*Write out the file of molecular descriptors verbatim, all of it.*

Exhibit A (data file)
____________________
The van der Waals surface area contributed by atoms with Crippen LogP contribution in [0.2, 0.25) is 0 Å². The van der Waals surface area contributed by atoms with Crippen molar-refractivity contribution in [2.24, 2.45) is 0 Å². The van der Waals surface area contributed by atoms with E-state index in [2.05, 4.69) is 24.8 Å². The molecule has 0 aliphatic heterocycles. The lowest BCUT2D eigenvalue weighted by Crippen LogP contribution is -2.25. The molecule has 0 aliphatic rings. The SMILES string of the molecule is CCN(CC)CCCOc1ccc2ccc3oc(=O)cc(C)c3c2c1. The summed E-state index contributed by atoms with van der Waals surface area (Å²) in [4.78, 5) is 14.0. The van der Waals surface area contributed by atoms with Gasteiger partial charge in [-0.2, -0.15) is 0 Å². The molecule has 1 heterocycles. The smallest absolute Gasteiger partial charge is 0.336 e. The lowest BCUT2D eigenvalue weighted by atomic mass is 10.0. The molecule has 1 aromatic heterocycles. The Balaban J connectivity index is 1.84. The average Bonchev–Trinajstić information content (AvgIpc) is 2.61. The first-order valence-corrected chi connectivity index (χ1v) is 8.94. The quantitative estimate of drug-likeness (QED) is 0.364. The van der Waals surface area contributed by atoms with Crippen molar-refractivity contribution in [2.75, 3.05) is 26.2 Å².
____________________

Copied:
The van der Waals surface area contributed by atoms with Crippen LogP contribution in [0.2, 0.25) is 0 Å². The van der Waals surface area contributed by atoms with Crippen molar-refractivity contribution in [2.24, 2.45) is 0 Å². The van der Waals surface area contributed by atoms with E-state index in [2.05, 4.69) is 24.8 Å². The molecule has 0 aliphatic heterocycles. The lowest BCUT2D eigenvalue weighted by Crippen LogP contribution is -2.25. The molecule has 0 aliphatic rings. The SMILES string of the molecule is CCN(CC)CCCOc1ccc2ccc3oc(=O)cc(C)c3c2c1. The summed E-state index contributed by atoms with van der Waals surface area (Å²) in [4.78, 5) is 14.0. The van der Waals surface area contributed by atoms with Gasteiger partial charge in [-0.2, -0.15) is 0 Å². The molecule has 1 heterocycles. The smallest absolute Gasteiger partial charge is 0.336 e. The lowest BCUT2D eigenvalue weighted by atomic mass is 10.0. The molecule has 1 aromatic heterocycles. The Balaban J connectivity index is 1.84. The average Bonchev–Trinajstić information content (AvgIpc) is 2.61. The first-order valence-corrected chi connectivity index (χ1v) is 8.94. The quantitative estimate of drug-likeness (QED) is 0.364. The van der Waals surface area contributed by atoms with Crippen molar-refractivity contribution in [2.75, 3.05) is 26.2 Å².